Paige was whisked away for emergency surgery. Siddiq cut a small hole from her skull so he could remove the blood clot and relieve the pressure on her brain. Then he performed an endovascular embolization, accessing the brain through a tube inserted in her groin and sealing off the AVM with a glue-like substance. When the swelling subsided, Siddiq operated again and removed the AVM.
“Because of the severity of hemorrhage and her clinical condition at the time, when we did the first surgery, we were a little bit hesitant about her recovery,” Siddiq said. “Her prognosis was guarded, but we were hopeful because we approached this surgery in such a quick manner and were able to a very quick decompression.”
For a week after Paige suffered her hemorrhage in the hospital, she needed a ventilator to breathe. But even under heavy sedation, she showed signs that her brain was working. She often signaled her parents to hold up the notebook so she could write messages. One day, she heard a wrapper opening in the room and wrote: “Tell Dad not to eat my chocolate.”
Paige passed her first major recovery milestone when she breathed on her own after being taken off the ventilator. She achieved another victory when she passed a swallow test so her feeding tube could be removed. In between, Melinda was relieved to see her daughter’s personality re-emerge.
“We finally realized she was getting back to normal when she started teasing the nurses and joking around and giving everyone a hard time, because she’s a little ornery,” Melinda said.
After three weeks in the hospital, Paige was cleared to go home. She needed follow-up surgeries to address leaking spinal fluid but is now fine physically and mentally. She’s even resumed her favorite hobby, target shooting, which she learned from her father. Siddiq called Paige’s recovery remarkable and said she is not at risk for future hemorrhages.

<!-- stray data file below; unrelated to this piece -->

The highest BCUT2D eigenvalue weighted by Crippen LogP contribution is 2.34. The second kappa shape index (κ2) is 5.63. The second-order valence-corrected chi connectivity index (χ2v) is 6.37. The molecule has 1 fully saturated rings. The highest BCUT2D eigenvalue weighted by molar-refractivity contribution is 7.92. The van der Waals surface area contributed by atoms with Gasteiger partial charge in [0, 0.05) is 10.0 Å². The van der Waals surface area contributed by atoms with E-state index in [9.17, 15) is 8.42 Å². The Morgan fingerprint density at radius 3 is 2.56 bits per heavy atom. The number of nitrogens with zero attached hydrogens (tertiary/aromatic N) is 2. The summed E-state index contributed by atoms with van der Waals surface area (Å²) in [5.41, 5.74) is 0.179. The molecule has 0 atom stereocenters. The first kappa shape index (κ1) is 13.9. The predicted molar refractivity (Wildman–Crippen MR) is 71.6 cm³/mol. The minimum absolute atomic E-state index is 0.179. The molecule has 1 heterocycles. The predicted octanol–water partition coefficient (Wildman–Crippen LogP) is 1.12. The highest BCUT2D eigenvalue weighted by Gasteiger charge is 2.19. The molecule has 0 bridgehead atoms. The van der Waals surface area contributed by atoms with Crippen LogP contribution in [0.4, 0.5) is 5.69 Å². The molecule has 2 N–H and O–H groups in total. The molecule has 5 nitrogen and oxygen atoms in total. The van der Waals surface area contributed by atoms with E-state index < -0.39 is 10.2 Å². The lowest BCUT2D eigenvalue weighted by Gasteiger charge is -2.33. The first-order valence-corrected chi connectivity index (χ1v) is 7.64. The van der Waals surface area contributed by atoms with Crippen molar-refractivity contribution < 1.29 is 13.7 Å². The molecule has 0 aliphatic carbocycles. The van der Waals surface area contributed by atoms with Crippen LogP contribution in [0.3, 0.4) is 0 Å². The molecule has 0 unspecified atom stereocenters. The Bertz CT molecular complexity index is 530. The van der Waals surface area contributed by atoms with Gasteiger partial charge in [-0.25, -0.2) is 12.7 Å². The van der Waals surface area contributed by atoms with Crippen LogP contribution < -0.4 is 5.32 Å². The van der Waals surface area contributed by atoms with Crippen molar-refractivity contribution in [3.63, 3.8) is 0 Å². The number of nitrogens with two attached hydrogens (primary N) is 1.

“She can live her live normally, like any other kid her age,” Siddiq said. “There are no restrictions.”
Just as she had imagined back in the ICU, Melinda gave the notebook to Paige when life got back to normal at home. After reading about her life-threatening illness, all that went into saving her and everyone who was praying for her recovery, Paige finally gave her thoughts on her mother’s literary labor of love.
“Mom, your handwriting,” she joked. “You must have been really stressed out, because you spelled so many words wrong.”
What is a Comprehensive Stroke Center?
MU Health Care is the only health system in mid-Missouri to receive Comprehensive Stroke Center certification from the international accrediting organization DNV GL Healthcare. It is the highest level of certification a stroke program can receive and indicates that we offer the clot-busting intravenous tPA medication and mechanical thrombectomy for acute strokes, as well as the most advanced endovascular and open surgical treatments for aneurysms and AVMs. We meet the following time standards for stroke patient care:
- Door to physician — less than 10 minutes
- Door to stroke team — less than 15 minutes
- Door to CT/MRI initiation — less than 25 minutes
- Door to CT interpretation — less than 45 minutes
- Door to medication — less than 60 minutes
- Door to intervention — less than 90 minutes